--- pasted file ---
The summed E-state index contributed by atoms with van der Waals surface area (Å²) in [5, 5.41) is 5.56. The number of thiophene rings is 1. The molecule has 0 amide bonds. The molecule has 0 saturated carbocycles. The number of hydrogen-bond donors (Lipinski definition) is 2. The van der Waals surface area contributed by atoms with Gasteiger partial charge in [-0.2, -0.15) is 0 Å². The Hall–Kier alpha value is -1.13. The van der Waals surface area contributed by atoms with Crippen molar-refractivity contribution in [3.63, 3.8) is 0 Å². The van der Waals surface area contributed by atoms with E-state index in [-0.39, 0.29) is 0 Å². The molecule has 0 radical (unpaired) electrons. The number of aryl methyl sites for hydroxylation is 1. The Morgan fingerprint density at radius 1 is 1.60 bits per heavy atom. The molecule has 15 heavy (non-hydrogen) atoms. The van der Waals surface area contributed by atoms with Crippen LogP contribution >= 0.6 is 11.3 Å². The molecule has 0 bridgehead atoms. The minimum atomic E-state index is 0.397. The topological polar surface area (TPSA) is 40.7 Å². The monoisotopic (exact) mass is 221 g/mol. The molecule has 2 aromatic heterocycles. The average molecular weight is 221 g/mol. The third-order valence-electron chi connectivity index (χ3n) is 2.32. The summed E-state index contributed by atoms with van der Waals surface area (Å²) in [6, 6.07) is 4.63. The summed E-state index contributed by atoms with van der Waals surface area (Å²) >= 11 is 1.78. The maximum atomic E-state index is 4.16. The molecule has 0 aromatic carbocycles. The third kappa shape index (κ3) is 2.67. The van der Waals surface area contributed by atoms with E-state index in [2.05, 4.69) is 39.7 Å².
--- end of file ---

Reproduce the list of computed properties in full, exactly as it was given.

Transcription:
The summed E-state index contributed by atoms with van der Waals surface area (Å²) in [5, 5.41) is 5.56. The number of thiophene rings is 1. The molecule has 0 amide bonds. The molecule has 0 saturated carbocycles. The number of hydrogen-bond donors (Lipinski definition) is 2. The van der Waals surface area contributed by atoms with Gasteiger partial charge in [-0.2, -0.15) is 0 Å². The Hall–Kier alpha value is -1.13. The van der Waals surface area contributed by atoms with Crippen molar-refractivity contribution in [3.63, 3.8) is 0 Å². The van der Waals surface area contributed by atoms with E-state index in [-0.39, 0.29) is 0 Å². The molecule has 0 radical (unpaired) electrons. The number of aryl methyl sites for hydroxylation is 1. The Morgan fingerprint density at radius 1 is 1.60 bits per heavy atom. The molecule has 15 heavy (non-hydrogen) atoms. The van der Waals surface area contributed by atoms with Crippen LogP contribution >= 0.6 is 11.3 Å². The molecule has 0 bridgehead atoms. The minimum atomic E-state index is 0.397. The topological polar surface area (TPSA) is 40.7 Å². The monoisotopic (exact) mass is 221 g/mol. The molecule has 2 aromatic heterocycles. The average molecular weight is 221 g/mol. The third-order valence-electron chi connectivity index (χ3n) is 2.32. The summed E-state index contributed by atoms with van der Waals surface area (Å²) in [6, 6.07) is 4.63. The summed E-state index contributed by atoms with van der Waals surface area (Å²) >= 11 is 1.78. The maximum atomic E-state index is 4.16. The molecule has 0 aromatic carbocycles. The third kappa shape index (κ3) is 2.67. The van der Waals surface area contributed by atoms with E-state index in [2.05, 4.69) is 39.7 Å².